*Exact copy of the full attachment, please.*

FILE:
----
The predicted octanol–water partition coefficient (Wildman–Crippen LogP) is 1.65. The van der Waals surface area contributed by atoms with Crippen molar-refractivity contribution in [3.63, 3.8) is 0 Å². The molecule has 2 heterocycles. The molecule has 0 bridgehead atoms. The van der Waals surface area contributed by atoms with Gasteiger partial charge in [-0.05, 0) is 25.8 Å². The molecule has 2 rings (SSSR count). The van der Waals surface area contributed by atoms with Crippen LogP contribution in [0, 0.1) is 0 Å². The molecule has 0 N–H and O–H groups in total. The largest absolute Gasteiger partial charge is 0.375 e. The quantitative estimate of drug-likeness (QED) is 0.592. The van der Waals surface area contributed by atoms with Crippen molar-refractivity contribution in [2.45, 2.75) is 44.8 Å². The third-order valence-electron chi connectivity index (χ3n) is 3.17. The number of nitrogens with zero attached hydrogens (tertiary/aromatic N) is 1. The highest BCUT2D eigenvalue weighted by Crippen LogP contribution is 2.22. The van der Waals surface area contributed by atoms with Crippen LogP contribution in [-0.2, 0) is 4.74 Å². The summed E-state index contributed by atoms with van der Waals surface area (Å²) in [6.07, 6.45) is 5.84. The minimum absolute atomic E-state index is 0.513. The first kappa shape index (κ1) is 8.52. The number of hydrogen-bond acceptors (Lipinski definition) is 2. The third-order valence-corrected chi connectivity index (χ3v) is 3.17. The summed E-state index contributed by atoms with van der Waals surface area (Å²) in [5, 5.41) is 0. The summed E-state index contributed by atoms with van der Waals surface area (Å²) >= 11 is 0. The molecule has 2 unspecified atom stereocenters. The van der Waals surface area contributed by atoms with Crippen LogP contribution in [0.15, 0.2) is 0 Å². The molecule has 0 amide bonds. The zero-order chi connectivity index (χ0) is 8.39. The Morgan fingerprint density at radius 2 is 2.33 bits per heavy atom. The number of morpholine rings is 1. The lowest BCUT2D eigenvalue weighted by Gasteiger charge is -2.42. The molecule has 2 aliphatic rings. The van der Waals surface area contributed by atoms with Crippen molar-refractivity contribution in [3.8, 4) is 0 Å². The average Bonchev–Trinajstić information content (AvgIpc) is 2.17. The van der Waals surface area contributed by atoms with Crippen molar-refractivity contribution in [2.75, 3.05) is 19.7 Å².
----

The predicted octanol–water partition coefficient (Wildman–Crippen LogP) is 1.65. The van der Waals surface area contributed by atoms with Crippen molar-refractivity contribution in [3.63, 3.8) is 0 Å². The molecule has 2 heterocycles. The molecule has 0 bridgehead atoms. The van der Waals surface area contributed by atoms with Gasteiger partial charge in [-0.05, 0) is 25.8 Å². The molecule has 2 rings (SSSR count). The van der Waals surface area contributed by atoms with Crippen LogP contribution in [0, 0.1) is 0 Å². The molecule has 0 N–H and O–H groups in total. The largest absolute Gasteiger partial charge is 0.375 e. The quantitative estimate of drug-likeness (QED) is 0.592. The van der Waals surface area contributed by atoms with Crippen molar-refractivity contribution in [2.45, 2.75) is 44.8 Å². The third-order valence-electron chi connectivity index (χ3n) is 3.17. The number of nitrogens with zero attached hydrogens (tertiary/aromatic N) is 1. The highest BCUT2D eigenvalue weighted by Crippen LogP contribution is 2.22. The van der Waals surface area contributed by atoms with Crippen LogP contribution in [-0.2, 0) is 4.74 Å². The summed E-state index contributed by atoms with van der Waals surface area (Å²) in [6.07, 6.45) is 5.84. The minimum absolute atomic E-state index is 0.513. The first kappa shape index (κ1) is 8.52. The number of hydrogen-bond acceptors (Lipinski definition) is 2. The third-order valence-corrected chi connectivity index (χ3v) is 3.17. The summed E-state index contributed by atoms with van der Waals surface area (Å²) in [5, 5.41) is 0. The summed E-state index contributed by atoms with van der Waals surface area (Å²) >= 11 is 0. The molecule has 2 unspecified atom stereocenters. The van der Waals surface area contributed by atoms with Crippen LogP contribution in [0.15, 0.2) is 0 Å². The molecule has 0 amide bonds. The zero-order chi connectivity index (χ0) is 8.39. The Morgan fingerprint density at radius 2 is 2.33 bits per heavy atom. The number of morpholine rings is 1. The lowest BCUT2D eigenvalue weighted by Gasteiger charge is -2.42. The molecule has 2 aliphatic rings. The van der Waals surface area contributed by atoms with Crippen molar-refractivity contribution in [3.8, 4) is 0 Å². The average Bonchev–Trinajstić information content (AvgIpc) is 2.17. The van der Waals surface area contributed by atoms with Crippen molar-refractivity contribution in [2.75, 3.05) is 19.7 Å².